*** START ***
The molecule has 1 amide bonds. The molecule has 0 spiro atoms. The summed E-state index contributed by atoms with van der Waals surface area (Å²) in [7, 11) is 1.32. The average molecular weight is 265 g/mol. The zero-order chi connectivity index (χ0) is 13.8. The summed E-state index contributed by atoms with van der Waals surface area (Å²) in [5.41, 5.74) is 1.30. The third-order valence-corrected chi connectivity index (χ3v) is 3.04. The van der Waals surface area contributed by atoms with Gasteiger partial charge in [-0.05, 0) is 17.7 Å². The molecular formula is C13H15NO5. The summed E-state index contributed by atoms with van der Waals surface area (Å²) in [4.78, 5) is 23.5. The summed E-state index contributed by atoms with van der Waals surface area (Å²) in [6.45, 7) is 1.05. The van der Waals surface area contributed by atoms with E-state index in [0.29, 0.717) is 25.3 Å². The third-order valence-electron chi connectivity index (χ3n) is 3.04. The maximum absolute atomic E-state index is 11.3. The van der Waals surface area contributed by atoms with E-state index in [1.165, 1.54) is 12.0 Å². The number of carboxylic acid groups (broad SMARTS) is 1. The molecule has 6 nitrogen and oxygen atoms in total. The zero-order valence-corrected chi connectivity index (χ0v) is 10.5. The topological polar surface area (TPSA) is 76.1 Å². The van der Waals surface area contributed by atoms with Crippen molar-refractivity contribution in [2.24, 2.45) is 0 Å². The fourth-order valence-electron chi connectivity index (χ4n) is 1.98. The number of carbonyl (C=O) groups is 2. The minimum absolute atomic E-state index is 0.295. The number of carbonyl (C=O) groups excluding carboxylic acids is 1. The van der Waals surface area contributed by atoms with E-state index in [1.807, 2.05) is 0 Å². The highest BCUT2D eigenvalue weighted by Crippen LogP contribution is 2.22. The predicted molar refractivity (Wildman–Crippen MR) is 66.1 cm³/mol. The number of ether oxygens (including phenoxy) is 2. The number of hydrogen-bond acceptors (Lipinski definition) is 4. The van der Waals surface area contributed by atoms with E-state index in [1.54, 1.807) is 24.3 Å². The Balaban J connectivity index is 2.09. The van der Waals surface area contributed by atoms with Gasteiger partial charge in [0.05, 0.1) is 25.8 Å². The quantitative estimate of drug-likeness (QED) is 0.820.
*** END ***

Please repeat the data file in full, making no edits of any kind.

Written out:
The molecule has 1 amide bonds. The molecule has 0 spiro atoms. The summed E-state index contributed by atoms with van der Waals surface area (Å²) in [7, 11) is 1.32. The average molecular weight is 265 g/mol. The zero-order chi connectivity index (χ0) is 13.8. The summed E-state index contributed by atoms with van der Waals surface area (Å²) in [5.41, 5.74) is 1.30. The third-order valence-corrected chi connectivity index (χ3v) is 3.04. The van der Waals surface area contributed by atoms with Gasteiger partial charge in [-0.05, 0) is 17.7 Å². The molecular formula is C13H15NO5. The summed E-state index contributed by atoms with van der Waals surface area (Å²) in [4.78, 5) is 23.5. The summed E-state index contributed by atoms with van der Waals surface area (Å²) in [6.45, 7) is 1.05. The van der Waals surface area contributed by atoms with E-state index in [0.29, 0.717) is 25.3 Å². The third-order valence-electron chi connectivity index (χ3n) is 3.04. The maximum absolute atomic E-state index is 11.3. The van der Waals surface area contributed by atoms with E-state index in [1.165, 1.54) is 12.0 Å². The number of carboxylic acid groups (broad SMARTS) is 1. The molecule has 6 nitrogen and oxygen atoms in total. The zero-order valence-corrected chi connectivity index (χ0v) is 10.5. The topological polar surface area (TPSA) is 76.1 Å². The van der Waals surface area contributed by atoms with Crippen molar-refractivity contribution in [2.24, 2.45) is 0 Å². The fourth-order valence-electron chi connectivity index (χ4n) is 1.98. The number of carbonyl (C=O) groups is 2. The minimum absolute atomic E-state index is 0.295. The number of carbonyl (C=O) groups excluding carboxylic acids is 1. The van der Waals surface area contributed by atoms with E-state index in [1.807, 2.05) is 0 Å². The highest BCUT2D eigenvalue weighted by Crippen LogP contribution is 2.22. The predicted molar refractivity (Wildman–Crippen MR) is 66.1 cm³/mol. The number of ether oxygens (including phenoxy) is 2. The number of hydrogen-bond acceptors (Lipinski definition) is 4. The van der Waals surface area contributed by atoms with E-state index in [1.54, 1.807) is 24.3 Å². The Balaban J connectivity index is 2.09. The van der Waals surface area contributed by atoms with Gasteiger partial charge in [0.05, 0.1) is 25.8 Å². The quantitative estimate of drug-likeness (QED) is 0.820.